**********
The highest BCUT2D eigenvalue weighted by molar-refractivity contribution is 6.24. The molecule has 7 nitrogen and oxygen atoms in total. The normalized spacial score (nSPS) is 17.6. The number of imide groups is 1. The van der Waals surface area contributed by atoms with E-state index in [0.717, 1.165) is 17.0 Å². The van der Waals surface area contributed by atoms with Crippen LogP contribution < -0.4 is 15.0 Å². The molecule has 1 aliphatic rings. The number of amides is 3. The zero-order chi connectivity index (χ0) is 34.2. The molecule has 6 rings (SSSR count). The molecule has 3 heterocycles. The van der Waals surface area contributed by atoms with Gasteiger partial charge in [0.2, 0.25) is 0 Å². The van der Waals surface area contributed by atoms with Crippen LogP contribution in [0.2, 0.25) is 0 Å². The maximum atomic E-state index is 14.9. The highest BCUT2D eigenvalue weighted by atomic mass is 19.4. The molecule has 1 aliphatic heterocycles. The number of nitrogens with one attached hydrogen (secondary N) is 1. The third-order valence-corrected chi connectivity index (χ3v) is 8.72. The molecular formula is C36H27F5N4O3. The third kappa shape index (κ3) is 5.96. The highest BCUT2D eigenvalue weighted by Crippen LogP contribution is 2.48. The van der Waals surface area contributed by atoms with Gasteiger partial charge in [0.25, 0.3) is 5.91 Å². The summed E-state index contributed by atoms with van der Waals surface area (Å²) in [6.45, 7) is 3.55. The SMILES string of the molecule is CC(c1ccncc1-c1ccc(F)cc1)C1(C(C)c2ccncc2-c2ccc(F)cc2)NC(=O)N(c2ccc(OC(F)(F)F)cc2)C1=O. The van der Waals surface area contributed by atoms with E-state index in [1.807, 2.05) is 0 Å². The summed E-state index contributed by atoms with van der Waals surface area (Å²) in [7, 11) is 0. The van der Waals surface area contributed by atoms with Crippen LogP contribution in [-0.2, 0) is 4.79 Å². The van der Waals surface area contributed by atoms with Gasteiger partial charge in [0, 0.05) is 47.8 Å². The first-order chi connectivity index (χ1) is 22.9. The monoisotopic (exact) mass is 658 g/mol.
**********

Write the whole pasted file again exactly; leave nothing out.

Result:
The highest BCUT2D eigenvalue weighted by molar-refractivity contribution is 6.24. The molecule has 7 nitrogen and oxygen atoms in total. The normalized spacial score (nSPS) is 17.6. The number of imide groups is 1. The van der Waals surface area contributed by atoms with E-state index in [0.717, 1.165) is 17.0 Å². The van der Waals surface area contributed by atoms with Crippen LogP contribution < -0.4 is 15.0 Å². The molecule has 1 aliphatic rings. The number of amides is 3. The zero-order chi connectivity index (χ0) is 34.2. The molecule has 6 rings (SSSR count). The molecule has 3 heterocycles. The van der Waals surface area contributed by atoms with Gasteiger partial charge in [0.2, 0.25) is 0 Å². The van der Waals surface area contributed by atoms with Crippen LogP contribution in [0.2, 0.25) is 0 Å². The maximum atomic E-state index is 14.9. The highest BCUT2D eigenvalue weighted by atomic mass is 19.4. The molecule has 1 aliphatic heterocycles. The number of nitrogens with one attached hydrogen (secondary N) is 1. The third-order valence-corrected chi connectivity index (χ3v) is 8.72. The molecular formula is C36H27F5N4O3. The third kappa shape index (κ3) is 5.96. The highest BCUT2D eigenvalue weighted by Crippen LogP contribution is 2.48. The van der Waals surface area contributed by atoms with Gasteiger partial charge in [0.25, 0.3) is 5.91 Å². The summed E-state index contributed by atoms with van der Waals surface area (Å²) in [6.45, 7) is 3.55. The SMILES string of the molecule is CC(c1ccncc1-c1ccc(F)cc1)C1(C(C)c2ccncc2-c2ccc(F)cc2)NC(=O)N(c2ccc(OC(F)(F)F)cc2)C1=O. The van der Waals surface area contributed by atoms with E-state index in [1.807, 2.05) is 0 Å². The summed E-state index contributed by atoms with van der Waals surface area (Å²) in [7, 11) is 0. The van der Waals surface area contributed by atoms with Crippen LogP contribution in [-0.2, 0) is 4.79 Å². The van der Waals surface area contributed by atoms with Gasteiger partial charge in [0, 0.05) is 47.8 Å². The first-order chi connectivity index (χ1) is 22.9. The monoisotopic (exact) mass is 658 g/mol.